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New 'patch' uses natural body motion to fix disk herniation

A new biologic "patch" that is activated by a person's natural motion could be the key to fixing herniated disks in people's backs, according to researchers at the Perelman School of Medicine at the University of Pennsylvania and the CMC VA Medical Center (CMCVAMC).

Combining years of work from many different projects, the "tension-activated repair patches" (TARPs) provide controlled release of an anti-inflammatory molecule called anakinra from microcapsules over time, which helped disks in a large animal model regain the tension they need to reverse herniation and prevent further degeneration. This pre-clinical research is detailed in a paper published in Science Translational Medicine.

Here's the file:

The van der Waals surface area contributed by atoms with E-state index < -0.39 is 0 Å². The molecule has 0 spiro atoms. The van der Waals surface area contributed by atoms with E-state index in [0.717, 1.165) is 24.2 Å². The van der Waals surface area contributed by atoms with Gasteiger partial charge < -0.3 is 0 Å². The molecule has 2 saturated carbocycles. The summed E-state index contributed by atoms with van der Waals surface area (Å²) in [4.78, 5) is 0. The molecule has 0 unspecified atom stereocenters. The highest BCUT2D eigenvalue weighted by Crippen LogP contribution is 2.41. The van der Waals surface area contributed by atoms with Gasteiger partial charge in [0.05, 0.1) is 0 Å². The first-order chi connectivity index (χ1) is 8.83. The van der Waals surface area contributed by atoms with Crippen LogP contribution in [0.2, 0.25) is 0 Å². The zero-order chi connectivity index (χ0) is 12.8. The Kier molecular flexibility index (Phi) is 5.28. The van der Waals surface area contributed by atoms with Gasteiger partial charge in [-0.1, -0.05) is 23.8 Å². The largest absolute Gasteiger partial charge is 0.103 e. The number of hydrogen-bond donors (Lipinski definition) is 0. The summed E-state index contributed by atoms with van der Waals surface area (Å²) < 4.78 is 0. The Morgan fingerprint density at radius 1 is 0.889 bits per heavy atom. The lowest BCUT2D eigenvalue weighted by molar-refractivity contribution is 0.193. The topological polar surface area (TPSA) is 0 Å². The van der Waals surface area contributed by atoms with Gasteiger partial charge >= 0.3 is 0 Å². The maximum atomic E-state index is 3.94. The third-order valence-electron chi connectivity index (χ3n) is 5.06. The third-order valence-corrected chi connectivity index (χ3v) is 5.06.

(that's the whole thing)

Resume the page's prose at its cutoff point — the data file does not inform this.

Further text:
"Currently there is no curative treatment for disk herniation, and the best thing out there is just like sticking a plain rubber plug into a hole in a tire. It will stay for a while but it won't make a great seal," said co-senior author Robert Mauck, Ph.D., a professor in Orthopaedic Surgery and director of the McKay Laboratory for Orthopaedic Surgery Research at Penn and research career scientist and co-director of the Translational Musculoskeletal Research Center at the CMCVAMC.

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